|My favorite building from downtown Chicago. World-class architecture.|
Here I am the eating my ice cream and typing today's blog. I should start with the morning, where I had to run on a treadmill. (I do not particularly like treadmills. Some runners do not run on tracks because they feel like a hamster running on the oval. Treadmills are like that for me.) Afterwards, I had some hotel breakfast that somehow ended up with maple syrup everywhere except my french toast. Now I was ready to head into the busy day.
|Chicago River flowing through downtown.|
We headed to the train station and got acclimated to the system we will use for the next three weeks. Similar to BART but with way more stops. We got to downtown Chicago and walked to the station that took us to Northwestern. Once on campus, we had to check in, and the info session started. And that is where my mind once again became confused.
One thing I noticed right off the bat is that these sessions are all identical. They all give me the same stats and majors which reinforce my idea that I need to find a school with people I like. Another big thing was the Northwestern session seemed more artificial compared to WashU. The admissions rep from Northwestern showed beautiful slides and spewed stats, but the WashU session gave us more of an experience of the students. I just wanted to get into the tour because I knew that was where I would get a sense of the school.
|The most Hogwarts building on campus|
At the start of the tour, Justin from Long Island c/o '17 led us around to all of the schools and buildings. I like the architecture, but I wish it had more historic buildings like WashU. There was a library with stone arches and pillars and some frat houses that somehow had cathedral architecture but nothing like WashU. The school itself reminded me of Cal Poly San Luis Obispo only with the structure of an elite private school instead of a state school. The proximity to Lake Michigan was fun, and the weather was super nice. I expected the same humidity as St. Louis, but there is barely any so far. I like the college town feeling with easy access to Chicago. And finally, I think I like the quarter system. After much deliberation between ourselves, my cohort has persuaded me that the quarter system is strongest because of the extra courses to take, more breaks, and more opportunity to double major or major/minor.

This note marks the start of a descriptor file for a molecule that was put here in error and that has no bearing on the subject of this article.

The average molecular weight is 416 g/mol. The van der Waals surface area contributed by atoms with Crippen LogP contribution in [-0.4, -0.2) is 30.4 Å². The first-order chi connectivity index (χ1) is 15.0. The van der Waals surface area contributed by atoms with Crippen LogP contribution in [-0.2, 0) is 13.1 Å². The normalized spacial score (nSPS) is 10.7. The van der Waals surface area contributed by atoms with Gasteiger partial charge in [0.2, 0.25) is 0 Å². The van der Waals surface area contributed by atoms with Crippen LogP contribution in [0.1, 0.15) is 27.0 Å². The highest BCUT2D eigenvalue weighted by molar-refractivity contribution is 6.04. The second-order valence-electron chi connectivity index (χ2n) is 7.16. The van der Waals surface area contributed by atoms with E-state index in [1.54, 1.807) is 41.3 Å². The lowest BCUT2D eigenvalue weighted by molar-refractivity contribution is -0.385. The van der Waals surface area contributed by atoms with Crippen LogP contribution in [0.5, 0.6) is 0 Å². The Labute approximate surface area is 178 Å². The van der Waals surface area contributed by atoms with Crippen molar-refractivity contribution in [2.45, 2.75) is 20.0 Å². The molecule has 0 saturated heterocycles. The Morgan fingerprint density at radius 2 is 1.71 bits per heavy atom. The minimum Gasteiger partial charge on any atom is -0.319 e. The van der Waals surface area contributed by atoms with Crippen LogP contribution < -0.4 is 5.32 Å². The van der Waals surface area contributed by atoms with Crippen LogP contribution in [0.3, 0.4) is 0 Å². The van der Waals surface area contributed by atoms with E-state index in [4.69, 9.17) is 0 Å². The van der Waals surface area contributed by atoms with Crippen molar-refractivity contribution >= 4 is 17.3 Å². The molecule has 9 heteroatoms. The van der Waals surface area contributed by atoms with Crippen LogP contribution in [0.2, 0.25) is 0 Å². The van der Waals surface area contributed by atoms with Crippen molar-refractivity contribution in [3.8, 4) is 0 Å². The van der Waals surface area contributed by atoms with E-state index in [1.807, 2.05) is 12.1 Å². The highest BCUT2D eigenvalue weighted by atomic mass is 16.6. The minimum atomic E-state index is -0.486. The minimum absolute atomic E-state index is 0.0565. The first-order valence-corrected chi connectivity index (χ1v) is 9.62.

We left the campus and had a quick snack to save room for dinner. This is around 4 PM, and we were going to eat at 6. At this point, we all started to examine the two schools against each other, and I felt like WashU was better at first. Slowly, my opinions on each school became equal. Alice put it best by saying the two schools offer the same things, but WashU had the better of the differences. Then Alana brought up an interesting point by asking if it would still be the same if our days had been switched and we visited Northwestern first. Honestly, I do not know.
The only thing I know for sure now is that I will most probably stay away from public schools. I will apply to some in order to have a safety school ready, but the omnipresent shadow of debts and overcrowded classes are pushing me toward private schools that offer small classes and generous financial aid. My biggest hope from today is that UChicago ends up being a perfect mix of Northwestern and WashU. I also hope I like that combination.
|My delicious dinner at Bandera|
We arrived back in downtown at 6 PM for dinner at Bandera, and it was fantastic. I had a juicy filet that melted in my mouth accompanied by garlic mashed potatoes and spinach. The highlight was being able to talk to Simon and Will, who are students at UChicago. Simon came from our school district and participated in ILC when he was in high school. We asked what pushed them into choosing the university, and they had interesting points. They liked the house system that UChicago employs, literally Harry Potter style; the core curriculum; the unity and collaboration of the students; and the generous financial aid. The school seems fascinating to me, and I am now super excited to move into the dorm tomorrow.
|If you look closely you may notice the modest name|
of the building's humble owner.
Today ended with a tour along the Chicago River that gave the history of Chicago's stellar architecture. As I looked up at the skyscrapers in awe, I felt small and insignificant compared to the calculus behind these gravity-defying buildings.
It was a fantastic finish to the day and set us up with some knowledge before we start to live in Chicago. Tomorrow is move-in day, and I know it will be just as busy as today, but I have enough energy left in the tank to get through it.
|Corn cob architecture is perhaps the most clever in Chicago|
|Tallest building in Chicago: Willis Tower|